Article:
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1.
Cell Rep Med ; 2(5): 100287, 2021 05 18.
Article in English | MEDLINE | ID: covidwho-1683718

ABSTRACT

Mechanisms underlying severe coronavirus disease 2019 (COVID-19) disease remain poorly understood. We analyze several thousand plasma proteins longitudinally in 306 COVID-19 patients and 78 symptomatic controls, uncovering immune and non-immune proteins linked to COVID-19. Deconvolution of our plasma proteome data using published scRNA-seq datasets reveals contributions from circulating immune and tissue cells. Sixteen percent of patients display reduced inflammation yet comparably poor outcomes. Comparison of patients who died to severely ill survivors identifies dynamic immune-cell-derived and tissue-associated proteins associated with survival, including exocrine pancreatic proteases. Using derived tissue-specific and cell-type-specific intracellular death signatures, cellular angiotensin-converting enzyme 2 (ACE2) expression, and our data, we infer whether organ damage resulted from direct or indirect effects of infection. We propose a model in which interactions among myeloid, epithelial, and T cells drive tissue damage. These datasets provide important insights and a rich resource for analysis of mechanisms of severe COVID-19 disease.

2.
Am J Respir Crit Care Med ; 205(5): 507-519, 2022 03 01.
Article in English | MEDLINE | ID: covidwho-1560818

ABSTRACT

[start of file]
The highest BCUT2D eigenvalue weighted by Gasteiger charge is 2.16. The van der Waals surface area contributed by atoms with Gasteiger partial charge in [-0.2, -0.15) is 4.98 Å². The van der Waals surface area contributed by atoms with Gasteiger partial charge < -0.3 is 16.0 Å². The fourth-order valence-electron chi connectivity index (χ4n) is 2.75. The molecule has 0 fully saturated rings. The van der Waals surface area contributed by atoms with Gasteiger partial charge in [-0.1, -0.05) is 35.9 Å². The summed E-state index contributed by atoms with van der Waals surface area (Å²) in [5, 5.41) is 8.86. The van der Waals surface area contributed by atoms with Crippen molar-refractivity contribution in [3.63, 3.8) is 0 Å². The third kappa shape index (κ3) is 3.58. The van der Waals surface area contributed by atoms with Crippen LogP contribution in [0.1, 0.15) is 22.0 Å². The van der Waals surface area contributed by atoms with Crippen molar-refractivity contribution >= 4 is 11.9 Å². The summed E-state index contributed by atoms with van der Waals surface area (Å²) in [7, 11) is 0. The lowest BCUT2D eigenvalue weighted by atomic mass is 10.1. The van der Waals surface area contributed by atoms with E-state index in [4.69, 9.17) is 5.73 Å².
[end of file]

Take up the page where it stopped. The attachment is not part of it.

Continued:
Rationale: Alveolar and endothelial injury may be differentially associated with coronavirus disease (COVID-19) severity over time. Objectives: To describe alveolar and endothelial injury dynamics and associations with COVID-19 severity, cardiorenovascular injury, and outcomes. Methods: This single-center observational study enrolled patients with COVID-19 requiring respiratory support at emergency department presentation. More than 40 markers of alveolar (including receptor for advanced glycation endproducts [RAGE]), endothelial (including angiopoietin-2), and cardiorenovascular injury (including renin, kidney injury molecule-1, and troponin-I) were serially compared between invasively and spontaneously ventilated patients using mixed-effects repeated-measures models. Ventilatory ratios were calculated for intubated patients. Associations of biomarkers with modified World Health Organization scale at Day 28 were determined with multivariable proportional-odds regression. Measurements and Main Results: Of 225 patients, 74 (33%) received invasive ventilation at Day 0. RAGE was 1.80-fold higher in invasive ventilation patients at Day 0 (95% confidence interval [CI], 1.50-2.17) versus spontaneous ventilation, but decreased over time in all patients. Changes in alveolar markers did not correlate with changes in endothelial, cardiac, or renal injury markers. In contrast, endothelial markers were similar to lower at Day 0 for invasive ventilation versus spontaneous ventilation, but then increased over time only among intubated patients. In intubated patients, angiopoietin-2 was similar (fold difference, 1.02; 95% CI, 0.89-1.17) to nonintubated patients at Day 0 but 1.80-fold higher (95% CI, 1.56-2.06) at Day 3; cardiorenovascular injury markers showed similar patterns. Endothelial markers were not consistently associated with ventilatory ratios. Endothelial markers were more often significantly associated with 28-day outcomes than alveolar markers. Conclusions: Alveolar injury markers increase early. Endothelial injury markers increase later and are associated with cardiorenovascular injury and 28-day outcome. Alveolar and endothelial injury likely contribute at different times to disease progression in severe COVID-19.